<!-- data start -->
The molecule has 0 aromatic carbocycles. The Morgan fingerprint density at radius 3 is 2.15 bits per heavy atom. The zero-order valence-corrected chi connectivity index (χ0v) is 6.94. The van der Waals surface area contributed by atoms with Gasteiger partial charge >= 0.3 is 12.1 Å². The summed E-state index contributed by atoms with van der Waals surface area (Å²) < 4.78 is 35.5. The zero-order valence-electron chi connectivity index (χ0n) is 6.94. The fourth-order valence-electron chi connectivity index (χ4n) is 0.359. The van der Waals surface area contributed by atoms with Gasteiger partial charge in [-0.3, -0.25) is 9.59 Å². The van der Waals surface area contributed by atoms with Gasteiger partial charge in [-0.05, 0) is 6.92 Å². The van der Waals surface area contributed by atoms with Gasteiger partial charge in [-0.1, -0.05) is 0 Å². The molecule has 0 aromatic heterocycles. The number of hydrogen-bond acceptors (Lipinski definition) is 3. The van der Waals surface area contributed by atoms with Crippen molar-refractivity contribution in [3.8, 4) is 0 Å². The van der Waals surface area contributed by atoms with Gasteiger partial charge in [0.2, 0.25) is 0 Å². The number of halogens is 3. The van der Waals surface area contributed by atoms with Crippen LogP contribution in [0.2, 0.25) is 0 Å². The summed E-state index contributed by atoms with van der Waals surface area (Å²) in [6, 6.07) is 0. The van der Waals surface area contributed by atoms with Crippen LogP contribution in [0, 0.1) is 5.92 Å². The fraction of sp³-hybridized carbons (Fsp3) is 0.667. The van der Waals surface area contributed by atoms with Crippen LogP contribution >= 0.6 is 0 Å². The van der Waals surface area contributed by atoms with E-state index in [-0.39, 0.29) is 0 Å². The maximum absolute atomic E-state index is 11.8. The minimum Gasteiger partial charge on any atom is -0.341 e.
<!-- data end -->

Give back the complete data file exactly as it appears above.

The molecule has 0 aromatic carbocycles. The Morgan fingerprint density at radius 3 is 2.15 bits per heavy atom. The zero-order valence-corrected chi connectivity index (χ0v) is 6.94. The van der Waals surface area contributed by atoms with Gasteiger partial charge >= 0.3 is 12.1 Å². The summed E-state index contributed by atoms with van der Waals surface area (Å²) < 4.78 is 35.5. The zero-order valence-electron chi connectivity index (χ0n) is 6.94. The fourth-order valence-electron chi connectivity index (χ4n) is 0.359. The van der Waals surface area contributed by atoms with Gasteiger partial charge in [-0.3, -0.25) is 9.59 Å². The van der Waals surface area contributed by atoms with Gasteiger partial charge in [-0.05, 0) is 6.92 Å². The van der Waals surface area contributed by atoms with Gasteiger partial charge in [-0.1, -0.05) is 0 Å². The molecule has 0 aromatic heterocycles. The number of hydrogen-bond acceptors (Lipinski definition) is 3. The van der Waals surface area contributed by atoms with Crippen molar-refractivity contribution in [3.8, 4) is 0 Å². The van der Waals surface area contributed by atoms with Gasteiger partial charge in [0.2, 0.25) is 0 Å². The number of halogens is 3. The van der Waals surface area contributed by atoms with Crippen LogP contribution in [0.2, 0.25) is 0 Å². The summed E-state index contributed by atoms with van der Waals surface area (Å²) in [6, 6.07) is 0. The van der Waals surface area contributed by atoms with Crippen LogP contribution in [0, 0.1) is 5.92 Å². The fraction of sp³-hybridized carbons (Fsp3) is 0.667. The van der Waals surface area contributed by atoms with Crippen LogP contribution >= 0.6 is 0 Å². The van der Waals surface area contributed by atoms with E-state index in [-0.39, 0.29) is 0 Å². The maximum absolute atomic E-state index is 11.8. The minimum Gasteiger partial charge on any atom is -0.341 e.